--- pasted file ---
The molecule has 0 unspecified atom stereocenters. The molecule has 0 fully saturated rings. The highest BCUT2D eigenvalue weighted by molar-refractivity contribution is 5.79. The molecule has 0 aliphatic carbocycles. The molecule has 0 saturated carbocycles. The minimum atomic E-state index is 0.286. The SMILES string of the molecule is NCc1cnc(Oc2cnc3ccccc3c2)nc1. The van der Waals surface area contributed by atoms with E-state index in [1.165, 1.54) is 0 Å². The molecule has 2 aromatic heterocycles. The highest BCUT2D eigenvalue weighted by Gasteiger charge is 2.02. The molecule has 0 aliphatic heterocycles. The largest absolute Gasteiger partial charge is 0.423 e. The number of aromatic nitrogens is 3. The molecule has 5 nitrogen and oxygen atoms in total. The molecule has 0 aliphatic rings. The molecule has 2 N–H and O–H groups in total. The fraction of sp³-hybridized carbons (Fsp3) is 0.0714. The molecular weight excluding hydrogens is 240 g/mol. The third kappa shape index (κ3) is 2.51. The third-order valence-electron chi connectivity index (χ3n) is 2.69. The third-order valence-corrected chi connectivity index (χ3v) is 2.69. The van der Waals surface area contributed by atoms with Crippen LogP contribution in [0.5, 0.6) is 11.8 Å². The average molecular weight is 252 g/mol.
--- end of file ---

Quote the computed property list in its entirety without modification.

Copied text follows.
The molecule has 0 unspecified atom stereocenters. The molecule has 0 fully saturated rings. The highest BCUT2D eigenvalue weighted by molar-refractivity contribution is 5.79. The molecule has 0 aliphatic carbocycles. The molecule has 0 saturated carbocycles. The minimum atomic E-state index is 0.286. The SMILES string of the molecule is NCc1cnc(Oc2cnc3ccccc3c2)nc1. The van der Waals surface area contributed by atoms with E-state index in [1.165, 1.54) is 0 Å². The molecule has 2 aromatic heterocycles. The highest BCUT2D eigenvalue weighted by Gasteiger charge is 2.02. The molecule has 0 aliphatic heterocycles. The largest absolute Gasteiger partial charge is 0.423 e. The number of aromatic nitrogens is 3. The molecule has 5 nitrogen and oxygen atoms in total. The molecule has 0 aliphatic rings. The molecule has 2 N–H and O–H groups in total. The fraction of sp³-hybridized carbons (Fsp3) is 0.0714. The molecular weight excluding hydrogens is 240 g/mol. The third kappa shape index (κ3) is 2.51. The third-order valence-electron chi connectivity index (χ3n) is 2.69. The third-order valence-corrected chi connectivity index (χ3v) is 2.69. The van der Waals surface area contributed by atoms with Crippen LogP contribution in [0.5, 0.6) is 11.8 Å². The average molecular weight is 252 g/mol.